Sunday, March 16, 2008

What are you looking at!?

Self-portrait from class.
It's interesting. The major criticisms I got for this were
1. Drapery could be better: Agreed.
2. The skin tone is getting lost: Not to sure about that.
3. That there's to much white remaining on the board: Definately don't agree.
4. Colors are getting in the way: Personally I feel like the colors are really helping the image.
5. That the side of the nose is to dark.
Sean, my teacher commented on the fact that the picture was somewhat more carictured than he might have expected. Personally I like the sense of personality in this picture. I'm one of those rare people who actually prefers the portraits of Frans Hals to Rembrant for this reason. Rembrant was a great artist of course, but in the area of portraits I think that Hals showed more of an understanding of expression.
Anyway just some thoughts.


Anonymous said...

You really shouldn't talk as though you know more than your instructors. It's extremely rude, and you obviously need their help. Don't be unnecessarily combative. It is patently apparent that you don't listen to any of your instructors, so why are you in school?

Stephen James. said...

First of all if your going to attack me like that at least have the courage to post your real name.

Secondly The idea that I don't listen to or mind my teachers is absurd. I respect each and every one of them and I take all of their opinions into consideration.

Art of any kind is about the give and take of ideas. One teacher might tell you one thing that completly contradicts the other. I've heard two teachers disagree with each other on the proper role of cast shadows on the figure in the last few months. Who do you listen to?
The answer is your own personal instincts. I wouldn't consider myself an artist if I didn't follow those.

Anonymous said...

If you are simply going to follow your "personal instinct," what is the point of going to school to begin with? You should simply draw on your own without someone telling you what to do.

However, if you are going to attend a class, taught by a particular teacher, your goal in that class is to learn from that teacher and follow his or her instructions. Instead of following your "personal instinct" you should try and actually do what your teachers say. At this point, honestly, they know more than you. They are trying to help, give you information, and share their knowledge. Simply dismissing their critics as a personal opinion is not the way to go about learning and growing as an artist or a creative person. At your age, at this point, you don't know enough, you haven't developed your skills, honed your intelligence, nor have you gained the educational understanding behind creating masterful drawings or paintings.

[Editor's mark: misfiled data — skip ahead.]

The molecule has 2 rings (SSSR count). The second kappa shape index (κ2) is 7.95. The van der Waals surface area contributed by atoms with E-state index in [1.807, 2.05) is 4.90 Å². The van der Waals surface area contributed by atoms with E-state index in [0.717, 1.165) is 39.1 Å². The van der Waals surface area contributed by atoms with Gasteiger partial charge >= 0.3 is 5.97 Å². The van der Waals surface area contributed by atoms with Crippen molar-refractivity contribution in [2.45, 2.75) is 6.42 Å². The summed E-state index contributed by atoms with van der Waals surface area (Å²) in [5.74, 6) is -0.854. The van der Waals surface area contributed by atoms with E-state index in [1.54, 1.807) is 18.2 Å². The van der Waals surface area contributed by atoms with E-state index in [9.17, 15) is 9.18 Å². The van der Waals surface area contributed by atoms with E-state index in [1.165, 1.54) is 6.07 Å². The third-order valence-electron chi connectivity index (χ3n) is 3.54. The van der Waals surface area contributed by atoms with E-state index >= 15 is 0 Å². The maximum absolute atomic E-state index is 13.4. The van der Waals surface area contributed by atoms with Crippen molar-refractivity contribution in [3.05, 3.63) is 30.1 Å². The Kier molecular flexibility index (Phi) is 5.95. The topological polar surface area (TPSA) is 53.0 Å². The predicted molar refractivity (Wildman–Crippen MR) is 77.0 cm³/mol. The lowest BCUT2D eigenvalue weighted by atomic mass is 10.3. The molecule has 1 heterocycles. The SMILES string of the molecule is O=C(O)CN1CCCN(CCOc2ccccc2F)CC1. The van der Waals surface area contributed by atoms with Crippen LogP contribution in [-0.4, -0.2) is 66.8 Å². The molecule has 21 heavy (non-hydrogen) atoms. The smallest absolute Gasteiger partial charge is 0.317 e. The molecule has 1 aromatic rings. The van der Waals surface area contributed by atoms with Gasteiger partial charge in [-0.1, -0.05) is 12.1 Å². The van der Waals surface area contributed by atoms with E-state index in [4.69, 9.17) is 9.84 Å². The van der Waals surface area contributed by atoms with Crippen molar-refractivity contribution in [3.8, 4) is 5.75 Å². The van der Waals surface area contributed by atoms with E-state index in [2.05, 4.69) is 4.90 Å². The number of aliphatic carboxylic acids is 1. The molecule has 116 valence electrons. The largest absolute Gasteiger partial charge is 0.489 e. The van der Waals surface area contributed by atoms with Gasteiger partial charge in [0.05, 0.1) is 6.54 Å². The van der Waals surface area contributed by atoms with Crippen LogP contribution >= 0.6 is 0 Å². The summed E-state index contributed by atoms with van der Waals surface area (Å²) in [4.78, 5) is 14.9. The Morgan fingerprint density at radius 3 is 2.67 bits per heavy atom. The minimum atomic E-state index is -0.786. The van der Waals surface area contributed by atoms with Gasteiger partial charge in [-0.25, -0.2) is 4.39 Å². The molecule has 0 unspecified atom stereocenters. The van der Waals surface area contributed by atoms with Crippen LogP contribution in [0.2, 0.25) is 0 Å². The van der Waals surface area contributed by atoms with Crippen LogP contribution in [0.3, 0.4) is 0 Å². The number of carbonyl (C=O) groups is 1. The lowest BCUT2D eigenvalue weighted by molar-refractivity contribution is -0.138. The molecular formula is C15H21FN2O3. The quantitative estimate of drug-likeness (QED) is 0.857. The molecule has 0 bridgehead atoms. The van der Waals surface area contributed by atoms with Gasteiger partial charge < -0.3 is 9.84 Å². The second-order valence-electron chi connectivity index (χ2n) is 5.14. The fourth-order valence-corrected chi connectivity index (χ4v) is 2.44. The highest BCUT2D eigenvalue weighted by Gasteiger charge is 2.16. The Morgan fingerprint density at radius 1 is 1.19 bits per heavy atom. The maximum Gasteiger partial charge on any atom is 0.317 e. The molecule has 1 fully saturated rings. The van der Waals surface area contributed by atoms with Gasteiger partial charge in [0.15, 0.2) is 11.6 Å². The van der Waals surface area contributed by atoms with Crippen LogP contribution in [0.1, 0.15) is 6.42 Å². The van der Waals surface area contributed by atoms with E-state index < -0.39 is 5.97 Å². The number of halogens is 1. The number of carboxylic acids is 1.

I've checked out the links from your list, and the ones that go to the teachers that teach at LAAFA. They know their stuff and probably have a lot to offer you. What is the point of being combative when you should honestly be groveling at their feet and taking every bit of information that your instructors give and devouring it.

1. I could not tell that was drapery. It just looked like paint vomit.
2. The skin tone does get lost. The background color and the color you chose to paint as your skin are exactly the same, therefore it gets lost. If you squint your eyes, it's quite apparent that the whole thing blends together and you cannot distinguish between the background and the portrait.
3. There is a lot of white on the board. It looks unfinished and amateur.
4. I would suggest you learn to paint in black and white before you decide to tackle color. Actually, I would suggest you learn proportions and anatomy and hone your drawing skills before you attempt to paint.